Bulls’ Game 5 chances hinge on Nate Robinson avoiding Heat’s trap
BY JOE COWLEY firstname.lastname@example.org May 14, 2013 9:12PM
Bulls guard Marquis Teague looks for an opening while triple teamed by Heat players Norris Cole, Shane Battier and Chris Andersen in the second half of the Chicago Bulls 88-65 loss to the Miami Heat in game four of the eastern conference semifinal Monday May 13, 2013 at the United Center. | Tom Cruze~Sun-Times
Updated: June 16, 2013 6:27AM
Less than a week ago, Joakim Noah was referring to Bulls teammate Nate Robinson as the ‘‘little warrior.’’
That was after the Bulls’ upset of the Heat in Miami, when the 5-9 point guard scored 27 points to open the Eastern Conference semifinals.
Since then, the defending NBA champion Heat has had Robinson coming up very small.
He had 11 points and four turnovers in Game 2, shooting just 3-for-10 from the field. In Game 3, he scored 17 points on 5-for-13 shooting and had three turnovers.
But no one saw his struggles in Game 4 coming.
In what Robinson called “the worst game of my life,’’ he went scoreless Monday, shooting 0-for-12 with four turnovers in one of the worst playoff losses in Bulls history.
So how has Robinson gone from a player ready to be handed the key to the city for his heroics in the first round against the Brooklyn Nets and Game 1 against the Heat to a player who’s 8-for-35 (23 percent) with 11 turnovers the last three games?
Credit Heat coach Erik Spoelstra with the adjustment.
Point guards Mario Chalmers and Norris Cole are putting more pressure on the ball when Robinson has it, and Spoelstra is also using whichever big is guarding the high pick-and-roll to double-team Robinson and take advantage of his trouble passing over bigger defenders.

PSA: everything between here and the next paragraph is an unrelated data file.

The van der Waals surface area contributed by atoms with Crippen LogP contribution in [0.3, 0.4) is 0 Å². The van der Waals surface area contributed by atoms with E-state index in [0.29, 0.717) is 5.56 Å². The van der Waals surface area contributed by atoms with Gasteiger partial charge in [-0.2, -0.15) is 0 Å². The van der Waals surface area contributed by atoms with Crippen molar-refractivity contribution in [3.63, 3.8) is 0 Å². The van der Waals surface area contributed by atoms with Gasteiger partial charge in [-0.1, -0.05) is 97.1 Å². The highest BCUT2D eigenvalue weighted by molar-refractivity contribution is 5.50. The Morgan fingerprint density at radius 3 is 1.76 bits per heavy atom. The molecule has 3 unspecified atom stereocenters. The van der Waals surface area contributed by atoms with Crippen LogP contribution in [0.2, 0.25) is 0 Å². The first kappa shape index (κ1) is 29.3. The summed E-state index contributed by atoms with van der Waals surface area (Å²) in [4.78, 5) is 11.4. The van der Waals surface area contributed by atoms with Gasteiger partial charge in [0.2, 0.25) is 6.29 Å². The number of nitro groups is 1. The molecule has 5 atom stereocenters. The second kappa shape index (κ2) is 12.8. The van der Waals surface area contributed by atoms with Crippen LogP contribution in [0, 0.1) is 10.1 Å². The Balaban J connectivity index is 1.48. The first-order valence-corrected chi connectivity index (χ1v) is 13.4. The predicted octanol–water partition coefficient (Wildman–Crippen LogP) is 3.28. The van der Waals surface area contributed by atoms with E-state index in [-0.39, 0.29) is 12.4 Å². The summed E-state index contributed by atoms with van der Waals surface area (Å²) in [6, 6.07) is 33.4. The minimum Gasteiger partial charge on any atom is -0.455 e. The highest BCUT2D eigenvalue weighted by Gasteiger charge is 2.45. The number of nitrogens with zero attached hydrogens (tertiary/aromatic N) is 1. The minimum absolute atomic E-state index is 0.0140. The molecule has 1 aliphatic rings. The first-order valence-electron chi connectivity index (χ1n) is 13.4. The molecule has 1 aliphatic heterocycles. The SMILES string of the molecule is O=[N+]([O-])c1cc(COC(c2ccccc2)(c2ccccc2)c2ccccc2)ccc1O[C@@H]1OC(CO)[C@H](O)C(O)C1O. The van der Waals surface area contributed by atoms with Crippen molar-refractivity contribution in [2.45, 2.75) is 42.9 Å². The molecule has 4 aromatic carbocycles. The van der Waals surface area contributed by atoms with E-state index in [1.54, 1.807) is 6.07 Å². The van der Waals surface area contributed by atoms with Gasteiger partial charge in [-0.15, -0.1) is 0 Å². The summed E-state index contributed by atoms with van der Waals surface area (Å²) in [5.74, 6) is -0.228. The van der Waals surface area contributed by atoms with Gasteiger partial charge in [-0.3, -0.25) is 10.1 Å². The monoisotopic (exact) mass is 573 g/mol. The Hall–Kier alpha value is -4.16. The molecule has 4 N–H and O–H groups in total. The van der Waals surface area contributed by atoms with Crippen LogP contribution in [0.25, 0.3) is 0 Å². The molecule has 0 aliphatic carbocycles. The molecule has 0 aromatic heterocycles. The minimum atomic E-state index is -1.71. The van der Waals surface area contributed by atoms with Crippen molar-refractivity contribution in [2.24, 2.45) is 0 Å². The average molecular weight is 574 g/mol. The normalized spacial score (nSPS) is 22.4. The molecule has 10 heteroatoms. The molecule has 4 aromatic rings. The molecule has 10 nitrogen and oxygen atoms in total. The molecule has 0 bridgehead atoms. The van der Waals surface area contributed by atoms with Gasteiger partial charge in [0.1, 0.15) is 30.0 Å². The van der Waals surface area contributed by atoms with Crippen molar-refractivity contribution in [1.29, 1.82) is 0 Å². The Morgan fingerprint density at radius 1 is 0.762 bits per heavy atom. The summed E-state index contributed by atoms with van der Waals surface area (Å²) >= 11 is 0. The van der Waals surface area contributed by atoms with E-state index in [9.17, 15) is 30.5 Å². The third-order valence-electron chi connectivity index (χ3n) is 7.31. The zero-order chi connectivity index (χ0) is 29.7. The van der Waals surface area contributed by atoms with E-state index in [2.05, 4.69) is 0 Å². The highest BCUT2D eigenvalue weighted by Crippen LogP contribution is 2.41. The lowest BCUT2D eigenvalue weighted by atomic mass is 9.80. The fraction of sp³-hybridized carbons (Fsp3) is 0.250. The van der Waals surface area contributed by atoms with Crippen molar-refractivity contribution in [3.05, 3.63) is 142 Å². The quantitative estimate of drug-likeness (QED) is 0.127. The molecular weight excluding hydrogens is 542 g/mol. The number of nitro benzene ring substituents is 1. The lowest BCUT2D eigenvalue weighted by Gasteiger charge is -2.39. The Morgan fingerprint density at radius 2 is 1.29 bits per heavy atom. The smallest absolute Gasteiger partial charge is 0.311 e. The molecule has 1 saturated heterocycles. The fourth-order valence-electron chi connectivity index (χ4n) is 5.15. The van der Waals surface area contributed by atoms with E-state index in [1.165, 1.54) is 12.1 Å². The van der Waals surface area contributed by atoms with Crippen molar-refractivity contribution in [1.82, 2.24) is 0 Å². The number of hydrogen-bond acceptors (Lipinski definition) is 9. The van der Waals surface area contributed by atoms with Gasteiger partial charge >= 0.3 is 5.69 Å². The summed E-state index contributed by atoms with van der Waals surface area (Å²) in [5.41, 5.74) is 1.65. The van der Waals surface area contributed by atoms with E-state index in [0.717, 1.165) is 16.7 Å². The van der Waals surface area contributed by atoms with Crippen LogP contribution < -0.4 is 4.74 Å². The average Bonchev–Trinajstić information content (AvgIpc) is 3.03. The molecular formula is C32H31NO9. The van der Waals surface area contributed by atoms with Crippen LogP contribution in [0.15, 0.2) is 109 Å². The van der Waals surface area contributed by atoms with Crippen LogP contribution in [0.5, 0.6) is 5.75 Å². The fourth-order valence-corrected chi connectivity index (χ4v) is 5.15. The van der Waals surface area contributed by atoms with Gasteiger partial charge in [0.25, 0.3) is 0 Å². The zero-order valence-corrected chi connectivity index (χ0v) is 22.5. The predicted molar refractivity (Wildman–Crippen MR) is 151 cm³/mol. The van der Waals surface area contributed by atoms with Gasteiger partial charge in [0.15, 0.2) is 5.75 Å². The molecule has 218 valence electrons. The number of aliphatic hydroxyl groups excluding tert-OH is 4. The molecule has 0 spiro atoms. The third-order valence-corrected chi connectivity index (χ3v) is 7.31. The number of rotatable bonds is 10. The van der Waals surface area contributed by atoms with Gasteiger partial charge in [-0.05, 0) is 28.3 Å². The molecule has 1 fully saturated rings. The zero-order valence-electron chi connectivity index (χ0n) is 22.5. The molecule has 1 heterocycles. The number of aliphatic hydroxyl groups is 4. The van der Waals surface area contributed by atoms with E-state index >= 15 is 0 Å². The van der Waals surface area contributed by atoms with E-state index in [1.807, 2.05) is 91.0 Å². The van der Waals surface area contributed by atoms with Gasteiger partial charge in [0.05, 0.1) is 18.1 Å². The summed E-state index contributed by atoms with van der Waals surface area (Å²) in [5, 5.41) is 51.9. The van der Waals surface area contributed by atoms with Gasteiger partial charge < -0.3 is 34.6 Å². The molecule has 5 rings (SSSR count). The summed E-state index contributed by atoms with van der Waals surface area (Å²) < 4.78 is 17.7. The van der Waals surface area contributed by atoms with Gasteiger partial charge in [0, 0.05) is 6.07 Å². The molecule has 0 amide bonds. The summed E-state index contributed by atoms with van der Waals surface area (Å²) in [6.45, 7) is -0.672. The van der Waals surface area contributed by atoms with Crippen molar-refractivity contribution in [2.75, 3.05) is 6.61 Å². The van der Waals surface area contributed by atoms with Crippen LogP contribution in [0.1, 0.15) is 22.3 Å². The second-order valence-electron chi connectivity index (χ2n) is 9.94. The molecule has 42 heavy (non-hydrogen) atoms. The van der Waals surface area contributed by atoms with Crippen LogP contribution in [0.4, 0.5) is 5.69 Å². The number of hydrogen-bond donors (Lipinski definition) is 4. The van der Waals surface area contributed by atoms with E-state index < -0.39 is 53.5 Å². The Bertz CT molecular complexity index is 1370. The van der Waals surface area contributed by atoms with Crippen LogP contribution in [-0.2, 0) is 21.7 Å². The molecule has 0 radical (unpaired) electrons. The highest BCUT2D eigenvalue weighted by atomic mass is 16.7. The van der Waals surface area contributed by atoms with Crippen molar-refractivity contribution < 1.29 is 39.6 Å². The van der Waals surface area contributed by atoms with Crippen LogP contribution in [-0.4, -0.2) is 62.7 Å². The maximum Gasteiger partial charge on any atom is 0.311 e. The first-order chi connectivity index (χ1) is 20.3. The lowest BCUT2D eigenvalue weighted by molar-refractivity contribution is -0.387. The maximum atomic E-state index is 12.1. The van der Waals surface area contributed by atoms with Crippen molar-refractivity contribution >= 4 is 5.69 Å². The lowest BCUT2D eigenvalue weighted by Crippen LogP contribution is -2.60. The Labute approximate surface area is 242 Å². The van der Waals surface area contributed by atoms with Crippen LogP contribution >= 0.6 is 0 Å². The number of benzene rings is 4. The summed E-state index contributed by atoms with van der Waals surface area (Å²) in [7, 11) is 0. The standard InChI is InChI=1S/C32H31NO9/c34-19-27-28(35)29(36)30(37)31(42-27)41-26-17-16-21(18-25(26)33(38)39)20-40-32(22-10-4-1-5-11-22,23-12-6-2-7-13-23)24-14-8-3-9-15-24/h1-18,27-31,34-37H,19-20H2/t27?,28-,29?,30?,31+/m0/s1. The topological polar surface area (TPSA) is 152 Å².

‘‘He’s a tough guy to trap,’’ Spoelstra said. ‘‘He is like a whirling toy out there. And just because you think you know where he’s going to go, he doesn’t always go there. We finally had some timely traps and were able to force turnovers, but we know they have counters for that and we’ll need to be ready.’’
Better spacing could be one quick remedy for the traps. Robinson needs to stay away from the sidelines so that he has an escape route.
‘‘I’ve just got to beat the double-team before it gets to me,’’ he said. ‘‘Just quick movement. It can’t be me making the pass — it has to be one of the bigs. We’ll make adjustments.’’
The Bulls had better. It’s no coincidence they’ve lost three straight against the Heat, ever since the trapping on Robinson started coming more frequently and much more aggressively.
Marco Belinelli is good enough to run a pick-and-roll offense, so Bulls coach Tom Thibodeau could go that route, moving Robinson to a two-guard spot, as he’s done before.
Whichever adjustment they make, it’s not just Robinson who will be in the spotlight. Noah knows the bigs have to make the Heat pay for the double-team.
‘‘They make you break down offensively with their trapping, so we have to be ready for that, especially when they trap Nate,’’ Noah said. ‘‘We have to do a better job of giving him outlets and being able to make plays, because once he gets trapped, the play is over.’’